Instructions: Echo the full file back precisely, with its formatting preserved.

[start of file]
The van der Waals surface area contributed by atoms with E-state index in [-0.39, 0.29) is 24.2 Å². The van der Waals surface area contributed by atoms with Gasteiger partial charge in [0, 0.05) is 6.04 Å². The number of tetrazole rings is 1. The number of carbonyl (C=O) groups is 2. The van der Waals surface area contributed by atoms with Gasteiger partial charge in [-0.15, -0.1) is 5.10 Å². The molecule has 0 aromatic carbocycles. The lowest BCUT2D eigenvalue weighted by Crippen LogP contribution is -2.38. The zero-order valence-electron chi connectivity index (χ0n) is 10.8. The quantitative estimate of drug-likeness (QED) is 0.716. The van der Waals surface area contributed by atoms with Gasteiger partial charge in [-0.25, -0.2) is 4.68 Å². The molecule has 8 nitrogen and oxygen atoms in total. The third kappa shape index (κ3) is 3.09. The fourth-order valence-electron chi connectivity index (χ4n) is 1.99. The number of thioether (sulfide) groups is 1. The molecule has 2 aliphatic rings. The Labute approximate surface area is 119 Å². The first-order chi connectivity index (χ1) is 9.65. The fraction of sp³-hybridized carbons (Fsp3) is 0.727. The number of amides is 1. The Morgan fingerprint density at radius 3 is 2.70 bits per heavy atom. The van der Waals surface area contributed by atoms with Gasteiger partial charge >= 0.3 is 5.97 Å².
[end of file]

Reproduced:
The van der Waals surface area contributed by atoms with E-state index in [-0.39, 0.29) is 24.2 Å². The van der Waals surface area contributed by atoms with Gasteiger partial charge in [0, 0.05) is 6.04 Å². The number of tetrazole rings is 1. The number of carbonyl (C=O) groups is 2. The van der Waals surface area contributed by atoms with Gasteiger partial charge in [-0.15, -0.1) is 5.10 Å². The molecule has 0 aromatic carbocycles. The lowest BCUT2D eigenvalue weighted by Crippen LogP contribution is -2.38. The zero-order valence-electron chi connectivity index (χ0n) is 10.8. The quantitative estimate of drug-likeness (QED) is 0.716. The van der Waals surface area contributed by atoms with Gasteiger partial charge in [-0.25, -0.2) is 4.68 Å². The molecule has 8 nitrogen and oxygen atoms in total. The third kappa shape index (κ3) is 3.09. The fourth-order valence-electron chi connectivity index (χ4n) is 1.99. The number of thioether (sulfide) groups is 1. The molecule has 2 aliphatic rings. The Labute approximate surface area is 119 Å². The first-order chi connectivity index (χ1) is 9.65. The fraction of sp³-hybridized carbons (Fsp3) is 0.727. The number of amides is 1. The Morgan fingerprint density at radius 3 is 2.70 bits per heavy atom. The van der Waals surface area contributed by atoms with Gasteiger partial charge >= 0.3 is 5.97 Å².